story by Samantha Wittchen
When Greenbuild, the U.S. Green Building Council’s (USGBC) annual conference and expo, comes to Philadelphia in 2013, it will attract more than 30,000 sustainably-minded folks to the region, all of whom will need a place to stay. But for Greenbuild attendees, a clean room and comfy bed won’t be enough—they’ll expect the hotels they patronize to uphold the same environmental standards they’ll be discussing at the conference.
One local hospitality group working to meet these standards is Hersha Hospitality. “There’s so much you can get done just by making simple operational changes,” says Bennett Thomas, vice president of finance and sustainability. Hersha has developed EarthView, a program that provides a standardized approach to sustainability that is executable across their portfolio of hotel brands—in Philadelphia they work with the Rittenhouse Hotel as well as Hyatt, Marriott, Hampton Inn and Holiday Inn hotels.
EarthView will prepare Hersha for Greenbuild, but more importantly, also makes good sense for their business. In addition to reducing carbon emissions, water use and waste production (all Greenbuild goals), EarthView could have significant financial benefits. “We have forecast to save $8 to $10 million from the baseline year from Phase I of the program,” says Thomas. Phase I includes offering recycling in all guest rooms, retrofitting incandescent bulbs to CFLs or LEDs and tracking energy usage through EPA’s Portfolio Manager program.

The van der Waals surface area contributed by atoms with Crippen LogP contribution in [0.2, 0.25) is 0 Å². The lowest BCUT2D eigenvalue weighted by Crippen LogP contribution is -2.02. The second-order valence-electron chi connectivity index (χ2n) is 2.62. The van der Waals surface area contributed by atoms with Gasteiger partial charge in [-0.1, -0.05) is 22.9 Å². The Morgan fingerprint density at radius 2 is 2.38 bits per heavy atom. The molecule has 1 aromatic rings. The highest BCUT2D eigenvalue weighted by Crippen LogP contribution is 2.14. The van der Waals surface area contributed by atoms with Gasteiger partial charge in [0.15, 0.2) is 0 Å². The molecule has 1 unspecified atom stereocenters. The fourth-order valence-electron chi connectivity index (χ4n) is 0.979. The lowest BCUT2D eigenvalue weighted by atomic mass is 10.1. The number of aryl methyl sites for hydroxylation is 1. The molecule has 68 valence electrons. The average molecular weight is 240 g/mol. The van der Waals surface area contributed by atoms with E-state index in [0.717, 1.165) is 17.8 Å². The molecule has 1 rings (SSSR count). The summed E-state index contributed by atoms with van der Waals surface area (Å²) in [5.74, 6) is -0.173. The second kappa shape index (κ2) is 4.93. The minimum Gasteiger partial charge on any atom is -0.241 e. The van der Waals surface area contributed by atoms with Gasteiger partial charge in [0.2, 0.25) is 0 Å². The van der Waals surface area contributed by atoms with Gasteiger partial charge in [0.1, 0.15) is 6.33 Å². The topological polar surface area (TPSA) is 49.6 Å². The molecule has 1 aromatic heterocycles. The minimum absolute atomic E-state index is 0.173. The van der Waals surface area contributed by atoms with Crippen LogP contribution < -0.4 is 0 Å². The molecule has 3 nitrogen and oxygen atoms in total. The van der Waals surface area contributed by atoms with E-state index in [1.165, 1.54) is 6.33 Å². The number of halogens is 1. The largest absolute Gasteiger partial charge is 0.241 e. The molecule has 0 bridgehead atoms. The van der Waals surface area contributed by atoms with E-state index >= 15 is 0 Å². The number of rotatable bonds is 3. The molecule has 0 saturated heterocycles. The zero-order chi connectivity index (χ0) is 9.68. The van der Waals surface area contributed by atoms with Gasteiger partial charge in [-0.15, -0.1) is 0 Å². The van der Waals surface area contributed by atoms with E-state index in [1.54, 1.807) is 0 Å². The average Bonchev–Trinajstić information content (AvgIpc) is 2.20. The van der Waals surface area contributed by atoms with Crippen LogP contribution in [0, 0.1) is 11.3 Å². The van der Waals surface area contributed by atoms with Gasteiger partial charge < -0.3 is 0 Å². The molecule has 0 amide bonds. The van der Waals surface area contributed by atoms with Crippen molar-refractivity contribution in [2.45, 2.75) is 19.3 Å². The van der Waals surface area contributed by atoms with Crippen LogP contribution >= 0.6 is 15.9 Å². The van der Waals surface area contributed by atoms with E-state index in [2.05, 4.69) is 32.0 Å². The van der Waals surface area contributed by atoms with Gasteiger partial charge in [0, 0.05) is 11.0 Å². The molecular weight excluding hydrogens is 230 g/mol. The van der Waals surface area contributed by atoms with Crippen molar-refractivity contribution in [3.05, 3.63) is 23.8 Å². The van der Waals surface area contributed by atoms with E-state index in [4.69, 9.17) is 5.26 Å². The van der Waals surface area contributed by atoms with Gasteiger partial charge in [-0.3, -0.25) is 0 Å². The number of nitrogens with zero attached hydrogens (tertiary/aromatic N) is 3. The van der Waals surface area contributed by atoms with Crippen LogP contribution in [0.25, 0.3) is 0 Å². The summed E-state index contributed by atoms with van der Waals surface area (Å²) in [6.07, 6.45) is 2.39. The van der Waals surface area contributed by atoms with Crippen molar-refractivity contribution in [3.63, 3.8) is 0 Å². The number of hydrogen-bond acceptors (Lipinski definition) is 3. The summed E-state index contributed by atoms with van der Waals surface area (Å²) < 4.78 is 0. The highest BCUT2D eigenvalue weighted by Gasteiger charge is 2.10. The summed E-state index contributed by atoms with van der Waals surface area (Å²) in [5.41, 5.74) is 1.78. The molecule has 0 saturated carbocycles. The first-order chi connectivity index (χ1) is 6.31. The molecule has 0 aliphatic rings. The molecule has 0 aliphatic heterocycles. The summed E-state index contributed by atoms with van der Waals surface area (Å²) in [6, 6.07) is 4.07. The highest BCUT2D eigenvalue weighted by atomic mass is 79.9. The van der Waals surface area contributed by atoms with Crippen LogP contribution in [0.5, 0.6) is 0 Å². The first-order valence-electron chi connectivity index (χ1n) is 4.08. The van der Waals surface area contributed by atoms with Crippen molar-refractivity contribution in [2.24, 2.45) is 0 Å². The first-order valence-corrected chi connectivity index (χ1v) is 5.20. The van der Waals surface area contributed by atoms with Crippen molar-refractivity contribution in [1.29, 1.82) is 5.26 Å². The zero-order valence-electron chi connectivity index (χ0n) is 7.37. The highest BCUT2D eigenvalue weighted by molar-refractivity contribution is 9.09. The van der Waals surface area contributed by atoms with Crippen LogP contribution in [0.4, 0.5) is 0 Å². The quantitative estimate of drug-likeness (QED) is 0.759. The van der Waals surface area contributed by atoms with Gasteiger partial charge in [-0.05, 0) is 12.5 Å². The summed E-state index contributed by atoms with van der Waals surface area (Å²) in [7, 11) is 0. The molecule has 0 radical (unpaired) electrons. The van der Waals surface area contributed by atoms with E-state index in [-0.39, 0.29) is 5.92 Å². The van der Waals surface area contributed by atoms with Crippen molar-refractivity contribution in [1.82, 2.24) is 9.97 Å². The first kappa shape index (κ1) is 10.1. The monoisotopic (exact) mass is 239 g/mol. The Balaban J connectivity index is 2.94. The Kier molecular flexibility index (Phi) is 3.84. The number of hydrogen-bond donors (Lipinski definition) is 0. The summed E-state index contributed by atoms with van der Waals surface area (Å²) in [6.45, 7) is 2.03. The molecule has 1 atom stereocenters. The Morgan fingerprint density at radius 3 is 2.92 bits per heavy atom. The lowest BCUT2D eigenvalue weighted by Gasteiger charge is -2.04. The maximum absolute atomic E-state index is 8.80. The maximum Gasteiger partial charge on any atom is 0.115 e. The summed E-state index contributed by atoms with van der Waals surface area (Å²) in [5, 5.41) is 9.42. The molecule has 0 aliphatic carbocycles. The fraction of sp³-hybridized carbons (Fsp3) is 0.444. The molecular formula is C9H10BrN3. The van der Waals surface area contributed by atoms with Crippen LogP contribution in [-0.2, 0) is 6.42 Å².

For other hoteliers, USGBC has developed a system to ensure that the conference’s discerning clientele finds their accommodations up to snuff. “Because green building sits at the forefront of the environmental and economic opportunities before us,” says Kate Hurst, USGBC’s Greenbuild and events director, “it’s essential that we in the Greenbuild community take the lead in greening the field of conferences and events.”
And take the lead they have. USGBC has developed a Green Venue Selection Guide that includes a comprehensive environmental questionnaire for hotel and conference center operators to evaluate their energy use and performance, water efficiency, purchasing practices, waste management, occupant health and comfort, and transportation. The questions touch on aspects of the Leadership in Energy and Environmental Design (LEED) standard that pertain to the hospitality industry, although USGBC doesn’t require a hotel to be LEED-certified in order to work with them.
Once the environmental practices of the hotel are established through the questionnaire, the USGBC develops a contract with the venue. Only contracted hotels will be listed as places to stay for Greenbuild. An audit process during the conference verifies that hotels are adhering to contract requirements. After every Greenbuild conference, USGBC puts together a comprehensive sustainability report on how well each hotel performed in achieving their greening goals.
USGBC hopes Greenbuild’s requirements will have a lasting affect, especially on Philadelphia’s older buildings. For the first time in Greenbuild history, the Host Committee—lead in Philadelphia by DVGBC—will work with area hotel management to help them understand what steps would be required for their buildings to become LEED-certified. Currently the only LEED-certified hotel in Philadelphia is the Hotel Palomar at 17th and Sansom Streets.
And, as sustainably-minded hospitality groups like Hersha become more prevalent, USGBC’s job is only getting easier, says Hurst. “The hospitality industry is changing and sustainability has been top of mind for a while now.” That’s good news for Greenbuild and Philadelphia.